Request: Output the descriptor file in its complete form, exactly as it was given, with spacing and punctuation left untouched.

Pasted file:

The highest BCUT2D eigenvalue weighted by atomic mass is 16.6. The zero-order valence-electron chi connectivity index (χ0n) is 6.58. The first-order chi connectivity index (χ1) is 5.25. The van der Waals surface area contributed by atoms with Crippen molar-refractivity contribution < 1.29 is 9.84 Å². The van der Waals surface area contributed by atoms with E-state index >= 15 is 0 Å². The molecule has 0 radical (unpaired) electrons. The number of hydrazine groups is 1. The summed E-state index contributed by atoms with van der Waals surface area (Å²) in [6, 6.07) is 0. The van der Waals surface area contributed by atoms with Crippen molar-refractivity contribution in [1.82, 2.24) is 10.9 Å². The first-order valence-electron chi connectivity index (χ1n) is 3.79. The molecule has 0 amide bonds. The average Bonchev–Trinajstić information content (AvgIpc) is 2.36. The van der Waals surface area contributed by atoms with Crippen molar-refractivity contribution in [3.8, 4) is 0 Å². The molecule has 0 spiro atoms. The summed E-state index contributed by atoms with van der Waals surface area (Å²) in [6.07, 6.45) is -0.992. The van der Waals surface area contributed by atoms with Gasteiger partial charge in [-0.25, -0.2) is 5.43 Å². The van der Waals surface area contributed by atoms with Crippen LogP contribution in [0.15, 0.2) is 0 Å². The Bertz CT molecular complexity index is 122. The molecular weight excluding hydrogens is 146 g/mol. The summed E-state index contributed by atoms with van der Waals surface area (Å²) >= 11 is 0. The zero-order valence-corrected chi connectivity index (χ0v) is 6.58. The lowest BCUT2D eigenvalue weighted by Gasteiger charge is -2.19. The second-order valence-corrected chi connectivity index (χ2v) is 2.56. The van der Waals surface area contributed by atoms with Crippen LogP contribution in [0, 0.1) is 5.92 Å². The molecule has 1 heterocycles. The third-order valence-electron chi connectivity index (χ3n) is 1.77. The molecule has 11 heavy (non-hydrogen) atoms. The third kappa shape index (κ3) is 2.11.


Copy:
The highest BCUT2D eigenvalue weighted by atomic mass is 16.6. The zero-order valence-electron chi connectivity index (χ0n) is 6.58. The first-order chi connectivity index (χ1) is 5.25. The van der Waals surface area contributed by atoms with Crippen molar-refractivity contribution < 1.29 is 9.84 Å². The van der Waals surface area contributed by atoms with E-state index >= 15 is 0 Å². The molecule has 0 radical (unpaired) electrons. The number of hydrazine groups is 1. The summed E-state index contributed by atoms with van der Waals surface area (Å²) in [6, 6.07) is 0. The van der Waals surface area contributed by atoms with Crippen molar-refractivity contribution in [1.82, 2.24) is 10.9 Å². The first-order valence-electron chi connectivity index (χ1n) is 3.79. The molecule has 0 amide bonds. The average Bonchev–Trinajstić information content (AvgIpc) is 2.36. The van der Waals surface area contributed by atoms with Crippen molar-refractivity contribution in [3.8, 4) is 0 Å². The molecule has 0 spiro atoms. The summed E-state index contributed by atoms with van der Waals surface area (Å²) in [6.07, 6.45) is -0.992. The van der Waals surface area contributed by atoms with Gasteiger partial charge in [-0.25, -0.2) is 5.43 Å². The van der Waals surface area contributed by atoms with Crippen LogP contribution in [0.15, 0.2) is 0 Å². The Bertz CT molecular complexity index is 122. The molecular weight excluding hydrogens is 146 g/mol. The summed E-state index contributed by atoms with van der Waals surface area (Å²) >= 11 is 0. The zero-order valence-corrected chi connectivity index (χ0v) is 6.58. The lowest BCUT2D eigenvalue weighted by Gasteiger charge is -2.19. The second-order valence-corrected chi connectivity index (χ2v) is 2.56. The van der Waals surface area contributed by atoms with Crippen LogP contribution in [0, 0.1) is 5.92 Å². The molecule has 1 heterocycles. The third-order valence-electron chi connectivity index (χ3n) is 1.77. The molecule has 11 heavy (non-hydrogen) atoms. The third kappa shape index (κ3) is 2.11.